Toothbrush Tips from Your Family Dentist

So, it’s a stick with bristles on it. It seems harmless enough. But as a family dentist I can say that you never know what kinds of yucky things may be lurking in your toothbrush.

A family dentist will suggest common sense steps to proper toothbrush hygiene.

Actually, there are more germs on that toothbrush than you think. Researchers at England’s University of Manchester found that one uncovered toothbrush can contain more than 100 million bacteria. This includes E. coli bacteria.

That doesn’t necessarily mean that your toothbrush is going to make you deathly ill. As a family dentist I can say that in most healthy people, the body’s natural defense mechanisms will guard against contracting an infection simply due to brushing your teeth. In fact, the American Dental Association (ADA) states that “there is insufficient clinical evidence to support that bacterial growth on toothbrushes will lead to specific adverse oral or systemic health effects.”

That doesn’t mean we shouldn’t be conscious of how we clean and store our toothbrushes. For starters, try to keep your toothbrush as far away from the toilet as possible. A toilet flush will spray bacteria into the air. Thus, it’s best to keep an open toothbrush away from the spray.

Also, thoroughly rinse your toothbrush after each use and store in an upright position to facilitate proper drying. Keeping a toothbrush dry inhibits bacteria growth. On this note, don’t make a practice out of using any sort of toothbrush covers or storage containers, because they create a moist environment that could breed bacteria.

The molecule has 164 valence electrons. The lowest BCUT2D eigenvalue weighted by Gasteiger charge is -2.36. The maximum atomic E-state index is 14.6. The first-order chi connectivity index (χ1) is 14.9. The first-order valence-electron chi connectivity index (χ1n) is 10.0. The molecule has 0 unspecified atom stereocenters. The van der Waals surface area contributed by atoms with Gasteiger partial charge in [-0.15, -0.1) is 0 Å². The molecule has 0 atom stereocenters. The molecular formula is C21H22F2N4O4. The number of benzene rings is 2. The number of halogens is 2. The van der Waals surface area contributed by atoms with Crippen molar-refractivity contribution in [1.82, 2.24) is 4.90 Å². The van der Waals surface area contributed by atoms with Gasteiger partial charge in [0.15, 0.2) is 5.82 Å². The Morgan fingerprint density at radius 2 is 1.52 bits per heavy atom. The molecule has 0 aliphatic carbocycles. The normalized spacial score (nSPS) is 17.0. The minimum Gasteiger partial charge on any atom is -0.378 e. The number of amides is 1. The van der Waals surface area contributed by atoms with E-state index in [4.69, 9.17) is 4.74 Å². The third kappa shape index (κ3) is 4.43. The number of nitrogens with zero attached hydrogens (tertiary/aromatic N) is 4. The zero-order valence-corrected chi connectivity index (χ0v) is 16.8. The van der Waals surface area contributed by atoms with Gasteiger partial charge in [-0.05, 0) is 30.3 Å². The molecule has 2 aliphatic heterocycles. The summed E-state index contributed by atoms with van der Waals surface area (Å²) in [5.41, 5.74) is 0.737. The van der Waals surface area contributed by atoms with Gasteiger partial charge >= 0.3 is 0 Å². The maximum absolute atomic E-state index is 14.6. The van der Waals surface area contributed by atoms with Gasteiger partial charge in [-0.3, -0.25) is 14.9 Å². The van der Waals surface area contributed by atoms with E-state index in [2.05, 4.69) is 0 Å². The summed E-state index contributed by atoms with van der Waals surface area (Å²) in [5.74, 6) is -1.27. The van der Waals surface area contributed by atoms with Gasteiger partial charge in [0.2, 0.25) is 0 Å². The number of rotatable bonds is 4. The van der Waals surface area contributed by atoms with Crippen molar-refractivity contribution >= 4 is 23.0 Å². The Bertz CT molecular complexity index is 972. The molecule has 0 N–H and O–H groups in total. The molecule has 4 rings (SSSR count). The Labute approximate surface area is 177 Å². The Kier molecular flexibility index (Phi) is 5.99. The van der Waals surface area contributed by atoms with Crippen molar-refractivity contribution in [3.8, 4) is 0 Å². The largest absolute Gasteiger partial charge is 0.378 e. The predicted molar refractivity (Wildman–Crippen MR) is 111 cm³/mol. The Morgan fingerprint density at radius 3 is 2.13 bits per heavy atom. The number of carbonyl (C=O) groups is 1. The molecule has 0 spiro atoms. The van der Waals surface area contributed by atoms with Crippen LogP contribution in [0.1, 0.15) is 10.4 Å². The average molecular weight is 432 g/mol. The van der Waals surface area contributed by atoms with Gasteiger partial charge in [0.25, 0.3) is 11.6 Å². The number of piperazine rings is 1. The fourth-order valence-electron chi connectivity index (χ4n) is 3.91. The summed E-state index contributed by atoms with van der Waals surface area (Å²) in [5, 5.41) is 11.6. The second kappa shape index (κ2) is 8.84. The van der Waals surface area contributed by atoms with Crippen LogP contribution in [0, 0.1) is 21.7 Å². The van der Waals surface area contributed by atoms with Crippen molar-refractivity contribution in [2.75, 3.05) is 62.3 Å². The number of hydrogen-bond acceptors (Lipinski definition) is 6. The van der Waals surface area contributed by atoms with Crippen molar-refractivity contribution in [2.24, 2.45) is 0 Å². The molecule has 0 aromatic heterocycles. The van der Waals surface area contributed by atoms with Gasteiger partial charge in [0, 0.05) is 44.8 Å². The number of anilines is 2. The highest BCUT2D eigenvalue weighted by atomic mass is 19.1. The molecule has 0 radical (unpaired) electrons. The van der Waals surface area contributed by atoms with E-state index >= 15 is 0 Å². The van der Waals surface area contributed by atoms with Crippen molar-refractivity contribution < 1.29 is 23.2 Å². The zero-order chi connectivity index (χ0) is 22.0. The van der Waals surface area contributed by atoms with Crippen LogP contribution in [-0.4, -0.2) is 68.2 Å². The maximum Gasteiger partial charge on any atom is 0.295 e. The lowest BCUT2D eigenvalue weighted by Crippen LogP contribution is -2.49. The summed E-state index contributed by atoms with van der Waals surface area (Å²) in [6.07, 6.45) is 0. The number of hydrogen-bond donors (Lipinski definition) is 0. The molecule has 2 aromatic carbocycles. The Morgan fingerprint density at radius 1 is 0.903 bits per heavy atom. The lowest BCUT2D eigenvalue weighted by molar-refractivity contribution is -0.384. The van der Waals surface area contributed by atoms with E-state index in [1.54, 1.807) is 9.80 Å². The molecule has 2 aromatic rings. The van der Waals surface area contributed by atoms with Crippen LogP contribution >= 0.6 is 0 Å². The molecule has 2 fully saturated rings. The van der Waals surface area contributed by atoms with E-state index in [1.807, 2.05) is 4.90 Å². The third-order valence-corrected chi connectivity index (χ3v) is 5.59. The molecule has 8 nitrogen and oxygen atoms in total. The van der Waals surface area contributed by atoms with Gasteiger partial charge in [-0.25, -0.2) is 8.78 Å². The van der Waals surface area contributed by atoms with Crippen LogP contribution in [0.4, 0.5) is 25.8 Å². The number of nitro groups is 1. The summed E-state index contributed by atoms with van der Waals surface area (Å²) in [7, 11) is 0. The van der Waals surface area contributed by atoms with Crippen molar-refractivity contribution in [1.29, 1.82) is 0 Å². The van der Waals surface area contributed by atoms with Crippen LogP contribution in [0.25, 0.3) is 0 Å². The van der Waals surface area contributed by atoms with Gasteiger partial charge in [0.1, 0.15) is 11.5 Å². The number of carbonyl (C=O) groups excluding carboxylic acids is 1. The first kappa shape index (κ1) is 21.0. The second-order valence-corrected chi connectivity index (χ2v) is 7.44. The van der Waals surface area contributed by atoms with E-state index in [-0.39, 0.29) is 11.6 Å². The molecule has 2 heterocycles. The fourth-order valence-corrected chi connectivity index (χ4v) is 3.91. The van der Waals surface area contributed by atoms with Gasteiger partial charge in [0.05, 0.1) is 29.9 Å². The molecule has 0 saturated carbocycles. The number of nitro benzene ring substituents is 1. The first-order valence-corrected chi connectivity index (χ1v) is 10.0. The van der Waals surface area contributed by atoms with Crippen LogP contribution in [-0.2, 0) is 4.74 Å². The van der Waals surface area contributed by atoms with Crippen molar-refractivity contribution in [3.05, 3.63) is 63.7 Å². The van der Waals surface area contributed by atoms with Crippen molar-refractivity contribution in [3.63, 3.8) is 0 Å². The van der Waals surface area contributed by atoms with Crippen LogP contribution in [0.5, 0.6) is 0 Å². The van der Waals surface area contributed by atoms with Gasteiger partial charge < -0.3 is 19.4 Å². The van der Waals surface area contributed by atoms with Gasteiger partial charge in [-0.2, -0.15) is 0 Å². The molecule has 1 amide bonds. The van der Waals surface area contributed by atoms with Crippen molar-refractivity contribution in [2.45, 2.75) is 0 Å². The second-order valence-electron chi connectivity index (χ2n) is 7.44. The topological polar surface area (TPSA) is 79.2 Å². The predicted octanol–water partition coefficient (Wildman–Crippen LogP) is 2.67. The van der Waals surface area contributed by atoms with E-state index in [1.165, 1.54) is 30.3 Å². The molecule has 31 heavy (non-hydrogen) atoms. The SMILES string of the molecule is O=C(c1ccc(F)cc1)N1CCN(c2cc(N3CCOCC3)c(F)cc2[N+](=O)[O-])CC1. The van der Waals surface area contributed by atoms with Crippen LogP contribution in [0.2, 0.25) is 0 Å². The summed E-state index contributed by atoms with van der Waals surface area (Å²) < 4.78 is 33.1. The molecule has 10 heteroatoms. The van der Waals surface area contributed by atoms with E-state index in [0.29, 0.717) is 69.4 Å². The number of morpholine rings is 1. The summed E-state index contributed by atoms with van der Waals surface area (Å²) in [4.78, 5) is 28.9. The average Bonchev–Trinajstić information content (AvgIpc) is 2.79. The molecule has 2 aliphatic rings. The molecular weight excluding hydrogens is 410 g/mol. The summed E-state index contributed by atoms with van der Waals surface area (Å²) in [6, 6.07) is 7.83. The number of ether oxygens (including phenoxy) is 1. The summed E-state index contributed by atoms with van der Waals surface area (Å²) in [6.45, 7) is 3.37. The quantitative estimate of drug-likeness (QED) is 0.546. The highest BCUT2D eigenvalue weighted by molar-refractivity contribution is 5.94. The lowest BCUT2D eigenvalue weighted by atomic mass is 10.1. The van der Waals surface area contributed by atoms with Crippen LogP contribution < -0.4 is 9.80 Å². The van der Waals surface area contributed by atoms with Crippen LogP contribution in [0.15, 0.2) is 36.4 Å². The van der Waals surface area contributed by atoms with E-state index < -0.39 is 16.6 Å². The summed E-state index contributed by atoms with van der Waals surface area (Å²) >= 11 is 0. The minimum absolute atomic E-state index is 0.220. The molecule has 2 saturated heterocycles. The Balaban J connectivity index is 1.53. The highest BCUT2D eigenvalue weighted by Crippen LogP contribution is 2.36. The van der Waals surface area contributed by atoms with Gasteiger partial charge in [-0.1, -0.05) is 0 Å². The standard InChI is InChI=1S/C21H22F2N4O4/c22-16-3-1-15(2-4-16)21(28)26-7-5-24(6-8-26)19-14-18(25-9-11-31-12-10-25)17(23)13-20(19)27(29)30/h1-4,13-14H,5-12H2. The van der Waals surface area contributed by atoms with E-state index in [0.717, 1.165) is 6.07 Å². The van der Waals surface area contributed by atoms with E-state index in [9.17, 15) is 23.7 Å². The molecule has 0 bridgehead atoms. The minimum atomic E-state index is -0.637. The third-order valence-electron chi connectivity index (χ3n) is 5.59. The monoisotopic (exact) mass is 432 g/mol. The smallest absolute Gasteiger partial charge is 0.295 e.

In addition, remember that your toothbrush is exactly that – yours. Do not share your toothbrush, even with your closest relatives or best friend. In this vein, according to WebMD it’s a good idea to not even store your toothbrush in the same container with other toothbrushes, because if they touch they could exchange germs.

Finally, make sure you always have a fresh toothbrush, because as your toothbrush becomes older and more worn out the cleaning effectiveness will decrease. According to the ADA, a good rule of thumb is to replace toothbrushes every three to four months.

If you need advice on which toothbrush may be the best for you, check with your family dentist. Here in the Columbus and Reynoldsburg areas, we are available to advise you on toothbrushes and all of your other dental care needs. So if you need a family dentist, check us out! Visit us on Facebook to learn more about us.

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